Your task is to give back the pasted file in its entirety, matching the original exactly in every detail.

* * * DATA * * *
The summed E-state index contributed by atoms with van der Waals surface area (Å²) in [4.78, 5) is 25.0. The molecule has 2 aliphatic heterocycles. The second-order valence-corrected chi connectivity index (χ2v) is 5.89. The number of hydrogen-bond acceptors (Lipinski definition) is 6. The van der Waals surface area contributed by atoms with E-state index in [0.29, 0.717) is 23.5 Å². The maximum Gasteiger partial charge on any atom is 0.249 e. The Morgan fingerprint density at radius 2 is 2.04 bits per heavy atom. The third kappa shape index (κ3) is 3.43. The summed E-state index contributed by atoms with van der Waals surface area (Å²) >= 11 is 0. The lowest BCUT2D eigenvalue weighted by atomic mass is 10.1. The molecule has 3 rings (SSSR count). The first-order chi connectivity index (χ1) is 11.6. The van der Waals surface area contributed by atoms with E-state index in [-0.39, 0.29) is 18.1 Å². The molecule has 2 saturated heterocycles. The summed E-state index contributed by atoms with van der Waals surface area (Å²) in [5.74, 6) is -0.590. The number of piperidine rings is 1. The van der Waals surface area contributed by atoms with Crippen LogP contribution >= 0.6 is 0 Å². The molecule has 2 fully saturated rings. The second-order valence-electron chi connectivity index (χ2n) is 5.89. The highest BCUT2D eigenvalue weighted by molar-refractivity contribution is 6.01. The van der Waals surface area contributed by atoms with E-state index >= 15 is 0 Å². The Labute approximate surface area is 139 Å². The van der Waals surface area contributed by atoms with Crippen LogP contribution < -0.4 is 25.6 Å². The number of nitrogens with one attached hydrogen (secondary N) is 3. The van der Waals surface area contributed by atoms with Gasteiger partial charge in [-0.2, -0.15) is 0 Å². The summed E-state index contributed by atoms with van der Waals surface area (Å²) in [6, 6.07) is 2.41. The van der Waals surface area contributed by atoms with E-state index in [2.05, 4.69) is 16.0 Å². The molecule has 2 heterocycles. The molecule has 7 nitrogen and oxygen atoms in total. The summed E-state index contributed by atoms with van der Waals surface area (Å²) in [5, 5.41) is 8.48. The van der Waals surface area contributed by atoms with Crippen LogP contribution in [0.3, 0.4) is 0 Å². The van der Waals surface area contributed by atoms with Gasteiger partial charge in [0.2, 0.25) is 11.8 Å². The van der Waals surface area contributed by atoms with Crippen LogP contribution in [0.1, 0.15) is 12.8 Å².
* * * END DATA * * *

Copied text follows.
The summed E-state index contributed by atoms with van der Waals surface area (Å²) in [4.78, 5) is 25.0. The molecule has 2 aliphatic heterocycles. The second-order valence-corrected chi connectivity index (χ2v) is 5.89. The number of hydrogen-bond acceptors (Lipinski definition) is 6. The van der Waals surface area contributed by atoms with E-state index in [0.29, 0.717) is 23.5 Å². The maximum Gasteiger partial charge on any atom is 0.249 e. The Morgan fingerprint density at radius 2 is 2.04 bits per heavy atom. The third kappa shape index (κ3) is 3.43. The summed E-state index contributed by atoms with van der Waals surface area (Å²) >= 11 is 0. The lowest BCUT2D eigenvalue weighted by atomic mass is 10.1. The molecule has 3 rings (SSSR count). The first-order chi connectivity index (χ1) is 11.6. The van der Waals surface area contributed by atoms with E-state index in [-0.39, 0.29) is 18.1 Å². The molecule has 2 saturated heterocycles. The summed E-state index contributed by atoms with van der Waals surface area (Å²) in [5.74, 6) is -0.590. The number of piperidine rings is 1. The van der Waals surface area contributed by atoms with Crippen LogP contribution >= 0.6 is 0 Å². The molecule has 2 fully saturated rings. The second-order valence-electron chi connectivity index (χ2n) is 5.89. The highest BCUT2D eigenvalue weighted by molar-refractivity contribution is 6.01. The van der Waals surface area contributed by atoms with E-state index >= 15 is 0 Å². The Labute approximate surface area is 139 Å². The van der Waals surface area contributed by atoms with Crippen LogP contribution < -0.4 is 25.6 Å². The number of nitrogens with one attached hydrogen (secondary N) is 3. The van der Waals surface area contributed by atoms with Gasteiger partial charge in [-0.2, -0.15) is 0 Å². The summed E-state index contributed by atoms with van der Waals surface area (Å²) in [6, 6.07) is 2.41. The van der Waals surface area contributed by atoms with E-state index in [2.05, 4.69) is 16.0 Å². The molecule has 2 heterocycles. The molecule has 7 nitrogen and oxygen atoms in total. The summed E-state index contributed by atoms with van der Waals surface area (Å²) in [5, 5.41) is 8.48. The van der Waals surface area contributed by atoms with Crippen LogP contribution in [0.3, 0.4) is 0 Å². The van der Waals surface area contributed by atoms with Gasteiger partial charge in [0.2, 0.25) is 11.8 Å². The van der Waals surface area contributed by atoms with Crippen LogP contribution in [0.1, 0.15) is 12.8 Å².